I often talk about “intentional shopping,” but what does that really mean? You can shop with an intention like “today I need to buy shoes,” but you can go a step further. You can shop for shoes that make you happy, work for your life, and fit your own, unique personal style. Here’s how:
Have an idea of what you want to look like
Really sit down with yourself and think about how you want to dress. Try to think beyond “looking put-together.” That by itself doesn’t really mean anything. What sort of outfits are you drawn to? What do you feel really good wearing? What parameters are you working within in terms of your job or lifestyle? This is where a personal styling session can be super helpful, as we can narrow down some basic cuts, necklines, and proportions that will work for you. If that’s not in the cards right now, it’s still helpful to think about what you enjoy. Pinterest can be an awesome inspiration tool if you’re feeling stuck.
Narrow down neutrals
I’ve mentioned before that figuring out your baseline neutrals is a huge benefit of color analysis. If you know that black, white, and flat gray all work for you, you can build a much more cohesive wardrobe than if you also had brown, khaki, and olive in the mix. This also goes for jewelry. Gravitating toward one color family (gold/bronze, silver/pewter, copper/rose gold, etc) makes accessorizing a snap. Essentially, if the “bones” of your wardrobe all work together, it gets so much easier to work in bolder colors and statement pieces.
Identify staples and holes in your wardrobe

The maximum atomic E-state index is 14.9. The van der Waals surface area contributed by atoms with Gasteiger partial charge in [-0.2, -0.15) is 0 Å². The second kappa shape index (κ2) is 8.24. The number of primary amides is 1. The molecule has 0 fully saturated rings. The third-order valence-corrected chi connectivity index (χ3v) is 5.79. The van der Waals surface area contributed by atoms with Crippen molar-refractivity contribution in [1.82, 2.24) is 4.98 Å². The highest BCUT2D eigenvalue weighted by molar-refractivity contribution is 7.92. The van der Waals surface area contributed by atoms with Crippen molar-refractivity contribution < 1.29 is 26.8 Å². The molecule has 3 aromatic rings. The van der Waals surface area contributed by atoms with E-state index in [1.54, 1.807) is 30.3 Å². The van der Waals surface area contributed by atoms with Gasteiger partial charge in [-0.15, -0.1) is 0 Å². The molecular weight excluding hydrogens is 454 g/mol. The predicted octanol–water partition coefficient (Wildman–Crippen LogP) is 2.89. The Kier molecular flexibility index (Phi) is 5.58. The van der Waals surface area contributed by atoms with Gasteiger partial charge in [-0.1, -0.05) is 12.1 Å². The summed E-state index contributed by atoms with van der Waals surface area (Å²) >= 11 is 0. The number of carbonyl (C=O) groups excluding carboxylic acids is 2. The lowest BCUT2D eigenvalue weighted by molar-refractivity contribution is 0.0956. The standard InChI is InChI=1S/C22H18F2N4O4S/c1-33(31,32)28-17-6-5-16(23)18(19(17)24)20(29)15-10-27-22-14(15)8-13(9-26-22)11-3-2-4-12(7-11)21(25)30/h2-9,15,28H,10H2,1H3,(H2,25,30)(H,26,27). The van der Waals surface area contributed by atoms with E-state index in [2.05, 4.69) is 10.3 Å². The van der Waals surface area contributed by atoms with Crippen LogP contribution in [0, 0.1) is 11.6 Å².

“Staples” are things you wear often and feel great in – your favorite cut of jeans, shoes you wear frequently, dresses that get you all the compliments. If something works, go with it! Have several choices for things you really love, and you’ll spend much less time staring into your closet. “Holes” are things you often struggle with. Maybe you have a hard time figuring out cute, comfortable shoes in the winter months. Maybe you wear jeans all summer because you’ve never found shorts you like. Literally write down a list of things you need or want. Keep it current, and cross things off as you find them. We often don’t realize we’re missing something in our wardrobe until we’re standing in our bedroom half-dressed wishing we had it.
Be on the lookout
It’s fine to go out shopping with a mission. I often find myself poking around online looking for something specific, or going to the thrift store with a mental (or literal) list. But oftentimes, it takes a while to find great pieces. Curating a wardrobe means looking often and buying rarely. Try on anything that looks interesting, and make a mental (or, again, literal) note of what you like about it and what you don’t. Be open to things you might not be “on the hunt” for at that moment – I once found an absolutely perfect summer dress while shopping for jeans. It’s not a wasted trip if you come home with something you love to wear. But above all…
This is by far the hardest part of shopping intentionally, but it’s by far the most important. The fashion world presents clothing as an almost disposable commodity that we need to renew every season to stay “current.” I’m not on board with that. I would much rather spend $50 on one top that I truly love and know I’ll wear a hundred times than $10 on five tops that I wear once or not at all. By walking away from items that don’t bring you joy, you’re more likely to give yourself permission to buy the things that do. There is privilege here, of course. I certainly don’t always have the time and budget to shop as intentionally as I’d like, but the point is to make better choices, not perfect ones. I’m here to help, but at the end of the day, you know yourself best. Don’t settle for things that don’t make you feel like, well, you.
Interested in a color analysis or styling session? Contact me!